[caption id=“attachment_4417” align=“aligncenter” width=“1024”]we-have-ghosts-band-pic We Have Ghosts: Bryan Patrick (Left) and Thomas Puglisi (Right) [Photo via We Have Ghost’s Facebook][/caption]Thomas Puglisi and Bryan Patrick are students of everything gloomy and harrowing. Together the two make music for their project, We Have Ghosts. From New Jersey, to Champaign-Urbana, IL, and now Philadelphia, PA, Puglisi and Patrick have relationship that almost seems brotherly-like. EP2 is their second grouping of songs this year, which was recorded soon after their true debut,” EP1 was completed and released. Much like its predecessor, EP2 is sprouting with emotions both lyrically and instrumentally. We spoke to the duo by e-mail, during their mini-Midwest tour and move to Philadelphia, PA.

How did this project come about? Did it start after the move to Champaign, IL from New Jersey? Also I hear you guys are on the move again, this time to Philly?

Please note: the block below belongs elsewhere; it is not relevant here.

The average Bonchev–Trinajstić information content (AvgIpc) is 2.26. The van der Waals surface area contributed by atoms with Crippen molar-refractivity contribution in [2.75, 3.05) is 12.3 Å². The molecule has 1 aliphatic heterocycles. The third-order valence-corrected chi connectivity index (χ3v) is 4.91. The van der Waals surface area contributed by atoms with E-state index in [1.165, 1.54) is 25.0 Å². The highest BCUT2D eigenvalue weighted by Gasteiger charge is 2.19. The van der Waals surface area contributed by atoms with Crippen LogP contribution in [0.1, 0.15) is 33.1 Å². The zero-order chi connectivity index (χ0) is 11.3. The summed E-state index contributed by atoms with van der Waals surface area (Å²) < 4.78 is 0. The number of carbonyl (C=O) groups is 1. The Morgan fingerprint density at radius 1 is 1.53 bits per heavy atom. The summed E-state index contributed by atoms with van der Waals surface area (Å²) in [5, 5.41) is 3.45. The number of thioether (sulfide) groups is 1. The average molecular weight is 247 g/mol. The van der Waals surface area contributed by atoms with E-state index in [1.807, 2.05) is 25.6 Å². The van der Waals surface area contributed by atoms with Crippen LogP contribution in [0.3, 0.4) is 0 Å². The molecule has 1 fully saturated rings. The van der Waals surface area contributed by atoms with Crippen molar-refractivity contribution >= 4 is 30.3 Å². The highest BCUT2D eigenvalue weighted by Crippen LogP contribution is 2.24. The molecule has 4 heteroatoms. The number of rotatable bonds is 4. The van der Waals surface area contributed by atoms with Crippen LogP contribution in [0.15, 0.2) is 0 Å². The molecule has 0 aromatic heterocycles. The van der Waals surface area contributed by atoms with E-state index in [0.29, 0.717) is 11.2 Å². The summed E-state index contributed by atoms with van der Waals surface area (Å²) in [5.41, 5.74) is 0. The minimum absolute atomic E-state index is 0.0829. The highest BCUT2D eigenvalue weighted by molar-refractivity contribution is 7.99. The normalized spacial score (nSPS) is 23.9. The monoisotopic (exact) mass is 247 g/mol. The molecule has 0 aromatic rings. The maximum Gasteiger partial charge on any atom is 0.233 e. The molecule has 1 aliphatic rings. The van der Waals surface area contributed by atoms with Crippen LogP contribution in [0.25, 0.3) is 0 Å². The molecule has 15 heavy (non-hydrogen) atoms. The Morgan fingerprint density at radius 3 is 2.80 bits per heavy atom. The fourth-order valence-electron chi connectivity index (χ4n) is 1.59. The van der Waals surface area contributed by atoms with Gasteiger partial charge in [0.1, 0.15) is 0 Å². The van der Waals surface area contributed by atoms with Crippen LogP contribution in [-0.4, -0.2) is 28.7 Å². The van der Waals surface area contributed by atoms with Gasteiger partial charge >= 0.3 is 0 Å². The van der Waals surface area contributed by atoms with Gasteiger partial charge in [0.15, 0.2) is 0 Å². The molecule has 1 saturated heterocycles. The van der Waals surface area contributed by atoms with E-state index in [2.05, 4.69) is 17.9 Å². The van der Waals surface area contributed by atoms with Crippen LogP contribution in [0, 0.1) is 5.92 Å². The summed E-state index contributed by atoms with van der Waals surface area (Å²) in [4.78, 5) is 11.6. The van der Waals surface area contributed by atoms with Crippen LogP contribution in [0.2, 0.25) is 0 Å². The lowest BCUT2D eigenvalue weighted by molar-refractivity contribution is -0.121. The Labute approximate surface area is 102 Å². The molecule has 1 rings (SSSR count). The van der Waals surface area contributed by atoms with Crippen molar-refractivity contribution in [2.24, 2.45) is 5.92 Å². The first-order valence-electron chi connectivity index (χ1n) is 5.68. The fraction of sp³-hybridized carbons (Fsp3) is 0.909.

Bryan: Thomas and I have known each other for something like nine years now and we’ve been making music together for almost all of those years. We were in our first bands together back in high school and this band in particular started shortly after we moved in together in CU (Champaign-Urbana). And yeah! We just moved to Philadelphia. My girlfriend’s family is all right near where we live so we get to see her nieces and we both got pretty much our dream jobs lined up here, so it seemed like the right time to move. There’s also an insanely amazing scene here and up in NJ and I guess it just all felt too perfect to not pull the trigger and move.

Thomas: What he said.

What was behind the decision to shift from a guitarist and drummer line-up to a two guitar and a drum machine set up? Is it the same set up for live shows?